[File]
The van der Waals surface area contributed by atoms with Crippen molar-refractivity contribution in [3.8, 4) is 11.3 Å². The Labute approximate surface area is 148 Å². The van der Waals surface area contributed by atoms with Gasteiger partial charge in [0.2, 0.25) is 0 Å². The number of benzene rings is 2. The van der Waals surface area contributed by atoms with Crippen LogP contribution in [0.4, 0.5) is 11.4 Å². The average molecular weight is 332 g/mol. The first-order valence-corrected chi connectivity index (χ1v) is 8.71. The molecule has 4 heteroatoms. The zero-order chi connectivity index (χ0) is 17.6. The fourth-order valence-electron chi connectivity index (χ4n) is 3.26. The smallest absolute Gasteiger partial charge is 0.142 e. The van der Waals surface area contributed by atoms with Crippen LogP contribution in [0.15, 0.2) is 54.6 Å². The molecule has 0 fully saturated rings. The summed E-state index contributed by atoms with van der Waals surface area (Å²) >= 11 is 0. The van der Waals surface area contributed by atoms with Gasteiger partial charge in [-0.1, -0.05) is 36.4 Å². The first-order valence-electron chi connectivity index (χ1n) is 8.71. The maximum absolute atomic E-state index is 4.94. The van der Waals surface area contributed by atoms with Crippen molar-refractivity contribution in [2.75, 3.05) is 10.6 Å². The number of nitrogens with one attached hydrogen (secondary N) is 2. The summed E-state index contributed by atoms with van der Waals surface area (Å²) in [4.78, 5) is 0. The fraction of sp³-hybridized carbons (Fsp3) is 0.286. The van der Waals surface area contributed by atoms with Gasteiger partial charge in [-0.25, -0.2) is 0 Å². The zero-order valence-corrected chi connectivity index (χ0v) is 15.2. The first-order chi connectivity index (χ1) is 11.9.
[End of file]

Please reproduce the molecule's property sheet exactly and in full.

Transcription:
The van der Waals surface area contributed by atoms with Crippen molar-refractivity contribution in [3.8, 4) is 11.3 Å². The Labute approximate surface area is 148 Å². The van der Waals surface area contributed by atoms with Gasteiger partial charge in [0.2, 0.25) is 0 Å². The number of benzene rings is 2. The van der Waals surface area contributed by atoms with Crippen LogP contribution in [0.4, 0.5) is 11.4 Å². The average molecular weight is 332 g/mol. The first-order valence-corrected chi connectivity index (χ1v) is 8.71. The molecule has 4 heteroatoms. The zero-order chi connectivity index (χ0) is 17.6. The fourth-order valence-electron chi connectivity index (χ4n) is 3.26. The smallest absolute Gasteiger partial charge is 0.142 e. The van der Waals surface area contributed by atoms with Crippen LogP contribution in [0.15, 0.2) is 54.6 Å². The molecule has 0 fully saturated rings. The summed E-state index contributed by atoms with van der Waals surface area (Å²) >= 11 is 0. The van der Waals surface area contributed by atoms with Gasteiger partial charge in [-0.1, -0.05) is 36.4 Å². The first-order valence-electron chi connectivity index (χ1n) is 8.71. The maximum absolute atomic E-state index is 4.94. The van der Waals surface area contributed by atoms with Crippen molar-refractivity contribution in [2.75, 3.05) is 10.6 Å². The number of nitrogens with one attached hydrogen (secondary N) is 2. The summed E-state index contributed by atoms with van der Waals surface area (Å²) in [4.78, 5) is 0. The fraction of sp³-hybridized carbons (Fsp3) is 0.286. The van der Waals surface area contributed by atoms with Gasteiger partial charge in [-0.25, -0.2) is 0 Å². The zero-order valence-corrected chi connectivity index (χ0v) is 15.2. The first-order chi connectivity index (χ1) is 11.9.